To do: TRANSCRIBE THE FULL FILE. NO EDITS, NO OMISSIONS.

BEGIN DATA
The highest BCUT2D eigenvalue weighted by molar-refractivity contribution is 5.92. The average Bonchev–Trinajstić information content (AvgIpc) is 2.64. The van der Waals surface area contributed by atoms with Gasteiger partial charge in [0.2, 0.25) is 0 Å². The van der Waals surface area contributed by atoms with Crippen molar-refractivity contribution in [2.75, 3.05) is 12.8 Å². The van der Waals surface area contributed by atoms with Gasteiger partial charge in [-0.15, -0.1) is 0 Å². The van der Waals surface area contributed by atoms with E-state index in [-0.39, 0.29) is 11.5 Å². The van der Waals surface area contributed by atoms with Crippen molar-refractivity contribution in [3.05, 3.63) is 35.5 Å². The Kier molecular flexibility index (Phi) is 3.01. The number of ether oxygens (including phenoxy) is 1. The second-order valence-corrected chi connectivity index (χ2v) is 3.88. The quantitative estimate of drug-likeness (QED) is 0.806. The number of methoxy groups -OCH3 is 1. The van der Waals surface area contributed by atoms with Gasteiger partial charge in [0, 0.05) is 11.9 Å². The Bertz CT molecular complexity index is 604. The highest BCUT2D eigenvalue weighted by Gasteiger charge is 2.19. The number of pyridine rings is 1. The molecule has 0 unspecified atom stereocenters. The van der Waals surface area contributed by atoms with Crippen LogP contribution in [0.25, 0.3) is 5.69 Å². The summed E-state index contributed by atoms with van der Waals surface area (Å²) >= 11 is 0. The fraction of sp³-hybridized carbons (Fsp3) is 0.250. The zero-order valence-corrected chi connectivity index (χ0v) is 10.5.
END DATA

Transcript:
The highest BCUT2D eigenvalue weighted by molar-refractivity contribution is 5.92. The average Bonchev–Trinajstić information content (AvgIpc) is 2.64. The van der Waals surface area contributed by atoms with Gasteiger partial charge in [0.2, 0.25) is 0 Å². The van der Waals surface area contributed by atoms with Crippen molar-refractivity contribution in [2.75, 3.05) is 12.8 Å². The van der Waals surface area contributed by atoms with Gasteiger partial charge in [-0.15, -0.1) is 0 Å². The van der Waals surface area contributed by atoms with E-state index in [-0.39, 0.29) is 11.5 Å². The van der Waals surface area contributed by atoms with Crippen molar-refractivity contribution in [3.05, 3.63) is 35.5 Å². The Kier molecular flexibility index (Phi) is 3.01. The number of ether oxygens (including phenoxy) is 1. The second-order valence-corrected chi connectivity index (χ2v) is 3.88. The quantitative estimate of drug-likeness (QED) is 0.806. The number of methoxy groups -OCH3 is 1. The van der Waals surface area contributed by atoms with Gasteiger partial charge in [0, 0.05) is 11.9 Å². The Bertz CT molecular complexity index is 604. The highest BCUT2D eigenvalue weighted by Gasteiger charge is 2.19. The number of pyridine rings is 1. The molecule has 0 unspecified atom stereocenters. The van der Waals surface area contributed by atoms with Crippen LogP contribution in [0.25, 0.3) is 5.69 Å². The summed E-state index contributed by atoms with van der Waals surface area (Å²) >= 11 is 0. The fraction of sp³-hybridized carbons (Fsp3) is 0.250. The zero-order valence-corrected chi connectivity index (χ0v) is 10.5.